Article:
US President Joe Biden did not want to help India in fighting the ongoing COVID-19 surge. When India asked for vaccine raw materials, the Biden administration said no. US State Department spokesperson Ned Price even said, “Number one, we have a special responsibility to the American people…It is not only in the US interest to see Americans vaccinated; but it is in the interest of the rest of the world to see Americans vaccinated.”
So, why did the Biden administration suddenly agree to supply vaccine raw materials to India? Did the US President suddenly realise his mistake and have a change of heart? Well, of course not. The truth is India’s National Security Advisor Ajit Doval had a little chat with his American counterpart, Jake Sullivan. The effect and consequence of the conversation were such that the Biden administration had to agree on the issue of supplying raw materials.
After Doval’s call with Sullivan, NSC Spokesperson Emily Horne issued a statement. Among other things, Horne said, “The United States has identified sources of specific raw material urgently required for Indian manufacture of the Covishield vaccine that will immediately be made available for India.”
Not just vaccine raw materials, Horne also said, “To help treat COVID-19 patients and protect front-line health workers in India, the United States has identified supplies of therapeutics, rapid diagnostic test kits, ventilators, and Personal Protective Equipment (PPE) that will immediately be made available for India. The United States also is pursuing options to provide oxygen generation and related supplies on an urgent basis.”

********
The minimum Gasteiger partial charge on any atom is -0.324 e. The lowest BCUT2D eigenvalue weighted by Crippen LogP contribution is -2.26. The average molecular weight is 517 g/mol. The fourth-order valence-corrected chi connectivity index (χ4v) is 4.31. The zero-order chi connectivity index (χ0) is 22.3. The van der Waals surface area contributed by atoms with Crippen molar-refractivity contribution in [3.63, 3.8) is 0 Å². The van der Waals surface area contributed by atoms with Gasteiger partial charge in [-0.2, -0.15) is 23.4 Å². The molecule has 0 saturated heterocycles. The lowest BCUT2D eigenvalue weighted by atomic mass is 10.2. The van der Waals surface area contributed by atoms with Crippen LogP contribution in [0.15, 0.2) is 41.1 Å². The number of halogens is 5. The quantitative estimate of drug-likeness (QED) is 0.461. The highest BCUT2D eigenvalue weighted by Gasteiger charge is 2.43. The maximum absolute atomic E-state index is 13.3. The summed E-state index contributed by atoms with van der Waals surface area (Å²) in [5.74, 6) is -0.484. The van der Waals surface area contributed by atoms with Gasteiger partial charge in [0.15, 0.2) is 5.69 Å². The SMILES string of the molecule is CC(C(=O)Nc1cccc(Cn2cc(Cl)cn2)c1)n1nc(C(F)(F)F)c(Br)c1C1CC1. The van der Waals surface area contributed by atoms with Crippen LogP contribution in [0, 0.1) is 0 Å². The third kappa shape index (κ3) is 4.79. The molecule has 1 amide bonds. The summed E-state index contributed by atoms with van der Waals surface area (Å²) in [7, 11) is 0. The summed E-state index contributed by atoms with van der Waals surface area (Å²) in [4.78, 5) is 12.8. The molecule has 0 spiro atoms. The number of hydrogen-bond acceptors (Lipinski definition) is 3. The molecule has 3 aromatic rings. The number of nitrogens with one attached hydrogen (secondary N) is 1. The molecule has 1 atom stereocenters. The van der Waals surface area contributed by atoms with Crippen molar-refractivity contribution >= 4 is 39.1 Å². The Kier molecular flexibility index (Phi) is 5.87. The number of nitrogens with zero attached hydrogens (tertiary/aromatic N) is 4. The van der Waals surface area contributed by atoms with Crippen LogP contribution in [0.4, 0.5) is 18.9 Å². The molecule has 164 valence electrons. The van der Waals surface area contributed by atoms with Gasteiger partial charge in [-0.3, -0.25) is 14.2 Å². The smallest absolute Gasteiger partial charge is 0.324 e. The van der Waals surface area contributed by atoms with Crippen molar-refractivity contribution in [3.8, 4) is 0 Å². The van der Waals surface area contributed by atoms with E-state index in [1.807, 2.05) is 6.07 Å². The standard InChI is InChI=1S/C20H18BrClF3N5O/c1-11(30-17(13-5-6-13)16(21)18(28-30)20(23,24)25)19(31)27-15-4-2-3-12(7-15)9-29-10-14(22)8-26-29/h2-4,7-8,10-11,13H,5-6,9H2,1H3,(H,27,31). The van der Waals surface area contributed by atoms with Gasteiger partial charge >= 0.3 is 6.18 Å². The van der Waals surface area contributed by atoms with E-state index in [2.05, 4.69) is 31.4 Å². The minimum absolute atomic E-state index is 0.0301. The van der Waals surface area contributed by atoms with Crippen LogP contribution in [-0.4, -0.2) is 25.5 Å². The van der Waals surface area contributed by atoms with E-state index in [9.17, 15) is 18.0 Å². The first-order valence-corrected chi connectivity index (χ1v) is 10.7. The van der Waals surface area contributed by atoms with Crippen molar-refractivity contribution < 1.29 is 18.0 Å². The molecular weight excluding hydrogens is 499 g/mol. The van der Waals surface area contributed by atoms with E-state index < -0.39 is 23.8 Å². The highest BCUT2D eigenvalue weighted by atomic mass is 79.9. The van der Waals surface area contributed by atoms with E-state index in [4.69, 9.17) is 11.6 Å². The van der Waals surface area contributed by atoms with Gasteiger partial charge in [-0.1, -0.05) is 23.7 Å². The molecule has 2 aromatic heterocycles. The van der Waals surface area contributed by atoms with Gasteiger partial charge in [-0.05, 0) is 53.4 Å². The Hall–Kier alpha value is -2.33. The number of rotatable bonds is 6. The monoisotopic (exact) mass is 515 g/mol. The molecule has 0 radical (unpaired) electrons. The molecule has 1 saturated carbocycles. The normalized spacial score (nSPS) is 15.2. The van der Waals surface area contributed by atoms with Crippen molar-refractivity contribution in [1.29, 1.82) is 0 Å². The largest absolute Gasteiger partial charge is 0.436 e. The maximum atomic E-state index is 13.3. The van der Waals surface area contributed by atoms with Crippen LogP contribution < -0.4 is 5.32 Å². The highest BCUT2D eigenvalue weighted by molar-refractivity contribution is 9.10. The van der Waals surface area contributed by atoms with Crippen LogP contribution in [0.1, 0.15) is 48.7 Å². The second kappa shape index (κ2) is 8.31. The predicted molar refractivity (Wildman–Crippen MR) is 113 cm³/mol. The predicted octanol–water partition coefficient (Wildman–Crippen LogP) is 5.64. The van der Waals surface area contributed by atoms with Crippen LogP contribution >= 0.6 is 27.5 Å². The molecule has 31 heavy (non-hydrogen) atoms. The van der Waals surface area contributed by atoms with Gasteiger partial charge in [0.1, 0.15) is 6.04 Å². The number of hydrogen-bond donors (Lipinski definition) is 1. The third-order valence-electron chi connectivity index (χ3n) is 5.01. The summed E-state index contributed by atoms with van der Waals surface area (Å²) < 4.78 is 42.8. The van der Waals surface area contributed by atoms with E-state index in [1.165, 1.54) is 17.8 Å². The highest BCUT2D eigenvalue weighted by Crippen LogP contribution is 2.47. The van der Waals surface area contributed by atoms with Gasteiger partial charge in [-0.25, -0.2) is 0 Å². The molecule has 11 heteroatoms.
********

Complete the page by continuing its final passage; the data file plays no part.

Earlier, the US did have an excuse for denying the supply of raw materials to India. Biden had invoked the Defense Priorities and Allocations System Programme (DPAS) under the Defense Production Act (DPA) on vaccine raw materials. DPA, a wartime legislation, was thus being used to deny the crucial supplies to India.
Clearly, Biden did not voluntarily agree on the issue of raw materials, but he had to agree in consequence of the Doval-Sullivan conversation.
Actually, Doval had a major lever, which he could have used to arm-twist the Biden administration. American vaccine makers- Pfizer-BioNTech and Moderna, use m-RNA technology for manufacturing COVID-19 vaccines. A crucial ingredient used in the manufacturing of such vaccines is supplied by an Indian company.
We are talking about Mumbai-based pharma and nutraceutical speciality ingredient maker VAV Lifesciences and its subsidiary VAV Lipid. Through a deal, this company supplies highly purified ‘synthetic phospholipids’ required for manufacturing vaccines to a US-based multinational contract development and manufacturing organisation (CDMO).
The CDMO further uses the lipids made by VAV to make gene-based lipid nanoparticles (LNPs) for exclusive use in American COVID-19 vaccines of Pfizer-BioNTech and Moderna.
Arun Kedia, Managing Director, VAV Lifesciences said, “LNP technology is considered a medical breakthrough in vaccine-based delivery systems. It has enabled the development of mRNA-based Covid-19 vaccines at a blistering pace. We are proud to be the first and only Indian company to produce high-quality phospholipids that have been approved for use in these novel vaccine delivery systems.”
Phospholipids are in fact produced at a very low scale throughout the world. There are not many alternatives as only 3-4 organisations manufacture them. Biden had probably not realised that India possessed a strong bargaining chip in the form of phospholipids. If Sullivan tried to deny raw materials to India for too long, Doval could have easily pulled this string. The US too understands that if India stops supplying phospholipids, then the American vaccine industry would stand immediately handicapped.
As such, Doval had Joe Biden by his neck, and Sullivan would have understood the perils of not allowing the supply of raw materials to India. Doval, therefore, came to the rescue at a critical moment and the results are for everyone to see.